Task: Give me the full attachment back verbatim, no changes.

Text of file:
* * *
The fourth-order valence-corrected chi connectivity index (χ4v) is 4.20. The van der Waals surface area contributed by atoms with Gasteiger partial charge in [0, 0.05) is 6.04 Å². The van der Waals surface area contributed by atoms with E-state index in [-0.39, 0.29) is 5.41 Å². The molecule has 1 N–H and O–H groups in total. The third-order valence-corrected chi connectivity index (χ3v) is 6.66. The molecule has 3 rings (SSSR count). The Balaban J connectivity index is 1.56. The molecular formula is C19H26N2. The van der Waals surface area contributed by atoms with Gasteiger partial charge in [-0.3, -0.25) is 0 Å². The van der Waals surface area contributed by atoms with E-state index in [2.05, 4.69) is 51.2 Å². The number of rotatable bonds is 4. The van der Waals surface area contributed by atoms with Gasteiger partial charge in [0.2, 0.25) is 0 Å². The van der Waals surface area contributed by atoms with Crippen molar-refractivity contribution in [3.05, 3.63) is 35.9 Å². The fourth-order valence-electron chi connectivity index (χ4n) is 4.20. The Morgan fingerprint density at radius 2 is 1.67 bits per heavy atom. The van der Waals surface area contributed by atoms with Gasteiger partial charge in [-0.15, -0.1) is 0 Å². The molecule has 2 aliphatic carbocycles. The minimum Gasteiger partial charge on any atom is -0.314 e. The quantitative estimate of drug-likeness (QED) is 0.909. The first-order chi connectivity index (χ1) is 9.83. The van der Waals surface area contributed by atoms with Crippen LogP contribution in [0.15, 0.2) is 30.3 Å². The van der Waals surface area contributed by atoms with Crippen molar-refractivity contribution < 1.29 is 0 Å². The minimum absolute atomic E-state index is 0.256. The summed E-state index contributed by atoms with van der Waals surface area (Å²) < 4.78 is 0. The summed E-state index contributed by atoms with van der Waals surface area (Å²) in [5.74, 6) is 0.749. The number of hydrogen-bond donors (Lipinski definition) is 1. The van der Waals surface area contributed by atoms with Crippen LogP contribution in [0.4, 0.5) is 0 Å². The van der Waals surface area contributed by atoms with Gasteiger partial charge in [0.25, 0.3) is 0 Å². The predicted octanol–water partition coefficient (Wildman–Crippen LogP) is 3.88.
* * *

The fourth-order valence-corrected chi connectivity index (χ4v) is 4.20. The van der Waals surface area contributed by atoms with Gasteiger partial charge in [0, 0.05) is 6.04 Å². The van der Waals surface area contributed by atoms with E-state index in [-0.39, 0.29) is 5.41 Å². The molecule has 1 N–H and O–H groups in total. The third-order valence-corrected chi connectivity index (χ3v) is 6.66. The molecule has 3 rings (SSSR count). The Balaban J connectivity index is 1.56. The molecular formula is C19H26N2. The van der Waals surface area contributed by atoms with Gasteiger partial charge in [-0.3, -0.25) is 0 Å². The van der Waals surface area contributed by atoms with E-state index in [2.05, 4.69) is 51.2 Å². The number of rotatable bonds is 4. The van der Waals surface area contributed by atoms with Gasteiger partial charge in [0.2, 0.25) is 0 Å². The van der Waals surface area contributed by atoms with Crippen molar-refractivity contribution in [3.05, 3.63) is 35.9 Å². The fourth-order valence-electron chi connectivity index (χ4n) is 4.20. The Morgan fingerprint density at radius 2 is 1.67 bits per heavy atom. The van der Waals surface area contributed by atoms with Gasteiger partial charge in [-0.15, -0.1) is 0 Å². The molecule has 2 aliphatic carbocycles. The minimum Gasteiger partial charge on any atom is -0.314 e. The quantitative estimate of drug-likeness (QED) is 0.909. The first-order chi connectivity index (χ1) is 9.83. The van der Waals surface area contributed by atoms with Crippen LogP contribution in [0.15, 0.2) is 30.3 Å². The van der Waals surface area contributed by atoms with Crippen molar-refractivity contribution < 1.29 is 0 Å². The minimum absolute atomic E-state index is 0.256. The summed E-state index contributed by atoms with van der Waals surface area (Å²) < 4.78 is 0. The summed E-state index contributed by atoms with van der Waals surface area (Å²) in [5.74, 6) is 0.749. The number of hydrogen-bond donors (Lipinski definition) is 1. The van der Waals surface area contributed by atoms with Crippen LogP contribution in [0.4, 0.5) is 0 Å². The van der Waals surface area contributed by atoms with Gasteiger partial charge in [0.25, 0.3) is 0 Å². The predicted octanol–water partition coefficient (Wildman–Crippen LogP) is 3.88.